1506: The cornerstone for St. Peter’s Basilica is laid at the Vatican.
1775: Paul Revere and others warn countryman of the British advancement by sea beginning the American Revolution. The first battles (Lexington and Concord)were fought the next day.
1906: An earthquake and the ensuing fire destroyed much of San Francisco, Calif. Joan of Arc was beatified in Rome.
1912: The Cunard liner RMS Carpathia brought 705 survivors from the RMS Titanic to New York City.
1923: Yankee Stadium, “The House that Ruth Built,” opened.
1924: Simon & Schuster published the first crossword puzzle book.
1981: The Pawtucket Red Sox and Rochester Red Wings, two teams from the Triple-A International League, played the longest game in professional baseball history. It lasted for 33 innings, over eight hours and 25 minutes of playing time. Thirty-two innings were played April 18-19, 1981 at McCoy Stadium in Pawtucket, R.I., and the final 33rd inning was played June 23, 1981. Pawtucket won, 3-2.
1983: A suicide bomber destroyed the U.S. embassy in Beirut, Lebanon, killing 63 people.
1988: The United States launched Operation Praying Mantis against Iranian naval forces in the largest naval battle since World War II.
1775: Americans claim victory in Concord making the first battle of the Revolutionary War.
1782: The Dutch Republic recognized the United States as an independent government to John Adams.
1971: Charles Manson was sentenced for conspiracy in the Tate-LaBianca murders. The initial sentence of death was later reduced to life in prison.
1997: The Red River overwhelmed the city of Grand Forks, N.D. Fire broke out and spread in downtown Grand Forks, but high water hampered efforts to reach the fire and 11 buildings were destroyed.
2005: Cardinal Joseph Ratzinger was elected the 265th Pope of the Roman Catholic Church following the death of Pope John Paul II. The new Pope took the regnal name Benedict XVI. Bryan Ottoson, guitarist for the band American Head Charge, died of a heroin overdose at age 27, joining The 27 Club.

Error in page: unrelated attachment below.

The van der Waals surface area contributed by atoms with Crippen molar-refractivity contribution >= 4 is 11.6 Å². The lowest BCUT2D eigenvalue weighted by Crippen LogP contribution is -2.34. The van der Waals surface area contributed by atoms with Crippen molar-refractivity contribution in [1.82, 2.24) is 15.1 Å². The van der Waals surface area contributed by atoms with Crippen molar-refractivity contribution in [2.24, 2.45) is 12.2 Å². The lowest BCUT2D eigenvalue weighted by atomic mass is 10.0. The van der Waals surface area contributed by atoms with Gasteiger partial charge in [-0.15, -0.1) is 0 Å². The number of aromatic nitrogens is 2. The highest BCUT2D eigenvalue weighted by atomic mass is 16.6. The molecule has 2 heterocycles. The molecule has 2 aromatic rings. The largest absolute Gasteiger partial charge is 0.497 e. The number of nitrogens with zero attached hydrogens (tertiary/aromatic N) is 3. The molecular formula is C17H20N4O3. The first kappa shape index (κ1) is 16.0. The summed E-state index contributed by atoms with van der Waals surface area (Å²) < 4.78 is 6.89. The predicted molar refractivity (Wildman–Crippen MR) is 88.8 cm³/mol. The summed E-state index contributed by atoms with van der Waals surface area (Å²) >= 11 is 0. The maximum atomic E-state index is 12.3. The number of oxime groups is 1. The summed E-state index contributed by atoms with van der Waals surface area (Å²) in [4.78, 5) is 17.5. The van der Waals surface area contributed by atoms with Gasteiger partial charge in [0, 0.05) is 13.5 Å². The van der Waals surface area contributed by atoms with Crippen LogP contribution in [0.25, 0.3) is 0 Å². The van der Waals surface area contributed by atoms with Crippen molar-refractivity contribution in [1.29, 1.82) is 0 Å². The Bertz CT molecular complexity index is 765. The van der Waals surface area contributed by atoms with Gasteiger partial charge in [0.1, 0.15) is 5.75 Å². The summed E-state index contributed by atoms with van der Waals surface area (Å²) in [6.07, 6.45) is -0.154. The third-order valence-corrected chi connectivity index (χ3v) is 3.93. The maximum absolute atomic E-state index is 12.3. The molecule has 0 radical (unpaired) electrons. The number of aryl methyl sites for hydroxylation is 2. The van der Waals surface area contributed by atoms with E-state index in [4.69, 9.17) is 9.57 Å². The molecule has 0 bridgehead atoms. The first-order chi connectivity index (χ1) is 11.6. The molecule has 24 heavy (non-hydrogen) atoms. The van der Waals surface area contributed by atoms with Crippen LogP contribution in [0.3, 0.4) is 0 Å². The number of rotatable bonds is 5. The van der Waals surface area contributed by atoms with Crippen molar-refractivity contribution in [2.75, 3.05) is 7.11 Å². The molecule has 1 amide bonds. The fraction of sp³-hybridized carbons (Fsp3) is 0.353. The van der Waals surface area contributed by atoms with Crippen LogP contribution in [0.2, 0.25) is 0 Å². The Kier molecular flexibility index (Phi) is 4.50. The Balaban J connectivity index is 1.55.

1657: Freedom of religion was granted to the Jews of New Amsterdam (later New York City).
1828: René Caillié (1799-1838) of France became the first non-Muslim European to enter the town of Timbuktu, Mali, and leave alive.
1836: Congress passed a law creating the Wisconsin territory.
1861: Gen. Robert E. Lee betrayed his country and resigned his commission in the U.S. Army in order to command the forces of the state of Virginia.
1912: Major League Baseball’s Tiger Stadium in Detroit, and Fenway Park in Boston, opened for the first time.
1916: The Chicago Cubs played their first game at Weeghman Park (later renamed Wrigley Field), defeating the Cincinnati Reds 7-6 in 11 innings.
1918: German flying ace Manfred von Richthofen, a.k.a. The Red Baron, shot down his 79th and 80th victims, his final victories before his death the next day.
1926: Western Electric and Warner Bros. announced Vitaphone, a process to add sound to film.
1951: Romanian surgeon Dan Gavriliu (1915-2012) performed the first successful surgical replacement of a human organ. He replaced an esophagus using sections of stomach to bypass damaged or deformed tissue.
2008: Danica Patrick won the Indy Japan 300 to become the first female driver in history to win an Indy car race.
753 BC: Romulus and Remus founded Rome.
1782: The city that would become Bangkok, Thailand, was founded.
1910: American author Samuel “Mark Twain” Clemens died in Redding, Conn., at age 74.
1926: Britain’s Queen Elizabeth II was born in London.
1934: The “Surgeon’s Photograph,” the most famous photo allegedly showing the Loch Ness Monster, was published in the Daily Mail. (It is revealed to be a hoax in 1999.)
1962: The Seattle World’s Fair (Century 21 Exposition) opened. It was the first World’s Fair in the United States since World War II.